Ketoadaptation – Detoxification: possible symptoms

dr. reinwald metabolic regulation® – Part 5

 

Energy production in a ketogenic diet takes place mainly via fat metabolism and the production of ketone bodies. The aim is to restore the ketolysis ability, i.e. the utilisation of ketone bodies as a source of energy by the brain and the other tissues, controlled by enzymes, with the exception of the liver, which, together with the intestine and other organs, e.g. also the astrocytes of our brain, produce ketone bodies.

 

Ketolysis ability through high-quality fats

For this reason, special attention should also be paid to the intake of oils or fats with medium-chain fatty acids (MCT oils), as listed in my food table, as they contribute to the energy supply independently of ketone bodies and glucose, and the MCTs do not require lipotransport proteins (chylomicrons).

In the phase of ketoadaptation, i.e. the adaptation of our organism to an essentially normal metabolic switch from sugar to fat and then ketosis metabolism, there can be temporary disturbances in energy metabolism in the brain with numerous symptoms. They are signs of a disturbed fat metabolism caused by a prolonged excess of sugar and carbohydrates. This has led to the enzymes required for ketolysis no longer being produced in sufficient quantities. Production must first be stimulated again. The symptoms can range from eye flickering, dizziness, nausea to temporary visual impairment.

Symptoms of Ketoadaptation and Detox

 

  • Confusion
  • Dizziness
  • Dry mouth
  • Vision problems
  • Palpitations (tachycardia)
  • Tremor
  • Feeling unwell (nausea)
  • Sweating
  • Headaches

 

If you do not manage to get over this transition phase quickly into healthy fat metabolism, then eat some low glycaemic carbohydrates in the form of e.g. fruit. However, you are only normal, i.e. metabolically healthy, when such a transition occurs quickly and, above all, smoothly and without “stuttering”, as in the case of a hybrid engine from electric to petrol supply.

Close your eyes and get through it

Do not under any circumstances eat fast-acting and insulin-driving glucose, because this is guaranteed to prevent the desired adaptation to a healthy fat metabolism. At the same time, try to stay low in sugar and carbohydrate intake so as not to unnecessarily delay the keto adaptation phase. Think of it as a kind of “energy muscle soreness” of the brain. You have to get through it. Unfortunately, very few doctors and hardly any coaches in competitive sports know this, at least in Germany. The books by the two US sports physicians Dr Stephen Phinney and Dr Jeff Volek are recommended. There are also many good lectures by both of them available free of charge on the net. If you know English well, it is worthwhile to have a look at them. There are also two very good books by the two on the subject.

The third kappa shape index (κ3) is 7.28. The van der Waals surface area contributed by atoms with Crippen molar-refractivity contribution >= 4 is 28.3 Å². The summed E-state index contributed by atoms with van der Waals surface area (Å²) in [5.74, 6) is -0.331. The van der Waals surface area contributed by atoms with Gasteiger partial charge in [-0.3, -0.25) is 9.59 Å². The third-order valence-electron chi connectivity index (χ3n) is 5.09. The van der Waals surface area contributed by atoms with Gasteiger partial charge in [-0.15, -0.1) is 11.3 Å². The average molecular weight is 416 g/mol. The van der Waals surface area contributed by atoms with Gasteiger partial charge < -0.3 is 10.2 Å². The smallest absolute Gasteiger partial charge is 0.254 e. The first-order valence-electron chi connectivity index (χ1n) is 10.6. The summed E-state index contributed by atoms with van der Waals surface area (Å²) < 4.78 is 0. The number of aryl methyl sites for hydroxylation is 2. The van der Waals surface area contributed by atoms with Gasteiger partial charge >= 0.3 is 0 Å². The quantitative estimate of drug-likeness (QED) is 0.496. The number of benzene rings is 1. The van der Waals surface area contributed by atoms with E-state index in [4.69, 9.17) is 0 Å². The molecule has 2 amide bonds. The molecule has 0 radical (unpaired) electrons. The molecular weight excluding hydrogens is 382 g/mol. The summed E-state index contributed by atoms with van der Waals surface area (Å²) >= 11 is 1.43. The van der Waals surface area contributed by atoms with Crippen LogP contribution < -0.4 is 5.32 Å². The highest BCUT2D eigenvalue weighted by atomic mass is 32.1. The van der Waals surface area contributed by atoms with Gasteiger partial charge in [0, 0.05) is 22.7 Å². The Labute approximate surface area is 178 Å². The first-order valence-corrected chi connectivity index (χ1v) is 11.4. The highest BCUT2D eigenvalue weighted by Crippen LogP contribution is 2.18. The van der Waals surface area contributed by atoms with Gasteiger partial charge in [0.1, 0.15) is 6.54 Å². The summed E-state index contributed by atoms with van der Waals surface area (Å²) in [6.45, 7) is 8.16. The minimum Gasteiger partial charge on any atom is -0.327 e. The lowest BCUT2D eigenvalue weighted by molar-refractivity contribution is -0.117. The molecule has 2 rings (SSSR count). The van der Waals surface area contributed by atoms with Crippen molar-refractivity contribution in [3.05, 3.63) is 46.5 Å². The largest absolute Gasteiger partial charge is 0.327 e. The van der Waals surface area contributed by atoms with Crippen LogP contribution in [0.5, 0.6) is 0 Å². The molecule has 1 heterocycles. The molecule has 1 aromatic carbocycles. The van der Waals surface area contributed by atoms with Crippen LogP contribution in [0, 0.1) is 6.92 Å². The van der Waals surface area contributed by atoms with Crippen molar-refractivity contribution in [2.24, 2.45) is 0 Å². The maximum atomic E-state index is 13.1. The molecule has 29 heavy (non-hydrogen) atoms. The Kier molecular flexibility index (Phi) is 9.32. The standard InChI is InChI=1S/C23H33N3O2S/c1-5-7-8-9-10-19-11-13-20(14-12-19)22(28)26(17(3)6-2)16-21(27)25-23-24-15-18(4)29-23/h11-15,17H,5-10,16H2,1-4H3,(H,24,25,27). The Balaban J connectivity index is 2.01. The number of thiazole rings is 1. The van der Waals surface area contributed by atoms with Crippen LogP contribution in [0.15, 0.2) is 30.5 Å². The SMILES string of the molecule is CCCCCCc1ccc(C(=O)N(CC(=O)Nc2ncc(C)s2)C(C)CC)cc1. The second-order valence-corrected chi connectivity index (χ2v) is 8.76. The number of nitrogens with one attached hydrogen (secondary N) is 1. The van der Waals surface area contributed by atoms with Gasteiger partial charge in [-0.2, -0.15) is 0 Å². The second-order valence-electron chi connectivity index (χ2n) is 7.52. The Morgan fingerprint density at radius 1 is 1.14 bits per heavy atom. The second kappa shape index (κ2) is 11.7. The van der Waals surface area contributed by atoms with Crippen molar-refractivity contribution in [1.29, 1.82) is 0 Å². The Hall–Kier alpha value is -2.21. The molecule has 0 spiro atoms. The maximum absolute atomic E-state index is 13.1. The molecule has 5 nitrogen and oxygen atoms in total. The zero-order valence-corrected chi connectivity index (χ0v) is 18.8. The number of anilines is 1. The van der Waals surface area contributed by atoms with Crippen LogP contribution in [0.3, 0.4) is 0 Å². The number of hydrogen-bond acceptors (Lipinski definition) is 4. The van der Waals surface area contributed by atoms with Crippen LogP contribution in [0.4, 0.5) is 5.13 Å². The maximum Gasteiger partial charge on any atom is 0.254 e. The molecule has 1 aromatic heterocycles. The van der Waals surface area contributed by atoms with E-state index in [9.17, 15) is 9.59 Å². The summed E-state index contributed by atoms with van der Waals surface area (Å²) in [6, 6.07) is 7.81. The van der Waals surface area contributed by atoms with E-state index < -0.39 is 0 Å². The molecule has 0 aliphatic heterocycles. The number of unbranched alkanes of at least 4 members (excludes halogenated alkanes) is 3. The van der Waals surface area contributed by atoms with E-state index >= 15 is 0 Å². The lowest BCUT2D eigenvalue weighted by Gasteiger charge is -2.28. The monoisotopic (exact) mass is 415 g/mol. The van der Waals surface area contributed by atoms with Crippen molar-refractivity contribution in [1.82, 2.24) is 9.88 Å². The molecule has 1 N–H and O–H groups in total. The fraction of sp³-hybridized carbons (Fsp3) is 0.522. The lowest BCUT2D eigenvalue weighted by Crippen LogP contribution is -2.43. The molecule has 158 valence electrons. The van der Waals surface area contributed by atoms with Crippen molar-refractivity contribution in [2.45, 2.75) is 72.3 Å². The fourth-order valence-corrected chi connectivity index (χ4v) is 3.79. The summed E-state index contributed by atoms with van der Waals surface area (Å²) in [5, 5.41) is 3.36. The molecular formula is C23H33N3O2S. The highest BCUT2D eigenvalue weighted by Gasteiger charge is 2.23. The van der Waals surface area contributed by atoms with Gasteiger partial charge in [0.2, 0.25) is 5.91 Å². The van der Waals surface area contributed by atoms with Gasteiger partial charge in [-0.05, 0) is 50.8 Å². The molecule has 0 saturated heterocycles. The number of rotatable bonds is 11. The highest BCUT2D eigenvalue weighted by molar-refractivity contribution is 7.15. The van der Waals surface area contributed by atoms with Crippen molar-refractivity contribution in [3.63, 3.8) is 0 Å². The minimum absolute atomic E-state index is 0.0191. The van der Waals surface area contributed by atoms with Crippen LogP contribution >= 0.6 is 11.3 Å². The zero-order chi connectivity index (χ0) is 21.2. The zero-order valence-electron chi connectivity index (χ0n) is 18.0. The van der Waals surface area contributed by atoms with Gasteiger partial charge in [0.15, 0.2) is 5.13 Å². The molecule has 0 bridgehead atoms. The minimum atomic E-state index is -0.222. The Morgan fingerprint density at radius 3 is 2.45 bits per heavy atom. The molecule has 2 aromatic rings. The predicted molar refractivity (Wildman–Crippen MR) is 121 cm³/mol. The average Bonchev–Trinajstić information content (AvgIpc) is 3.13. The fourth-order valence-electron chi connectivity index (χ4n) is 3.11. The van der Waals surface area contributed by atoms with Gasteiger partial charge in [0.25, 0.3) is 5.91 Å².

Depending on the requirement profile, the amount of fat consumed can vary. I.e. the recommended amount of dietary fat depends on the dietary goal: weight loss/loss, weight gain in emaciated people, blood sugar regulation in diabetics or neurological or other chronic diseases. The amount of dietary fat, like the amount of protein, should be evaluated individually in the context of a nutritional intervention and as an accompaniment to other therapeutic strategies. Since it is always a question of sugar and calorie reduction, overweight people should carry out the metabolic programme with correspondingly less coconut, palm oil or butter, but at the same time make sure that they consume sufficient necessary proteins and essential fatty acids, otherwise fat burning can be “blocked”. Eating omega-3 fatty acids works better, as studies have shown. On the one hand, we want to make greater use of the body’s own fat reserves in order to reduce weight, but without foregoing the nutritionally important benefits of fatty acids, especially for brain nutrition. This refers primarily to the omega-3 fatty acids DHA/EPA, which, with a few exceptions such as algae, are found exclusively in animal food.

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Escaping the sugar prison: Ketosis as therapy

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Ketoadaptation – Detoxification: possible symptoms

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The ketogenic diet

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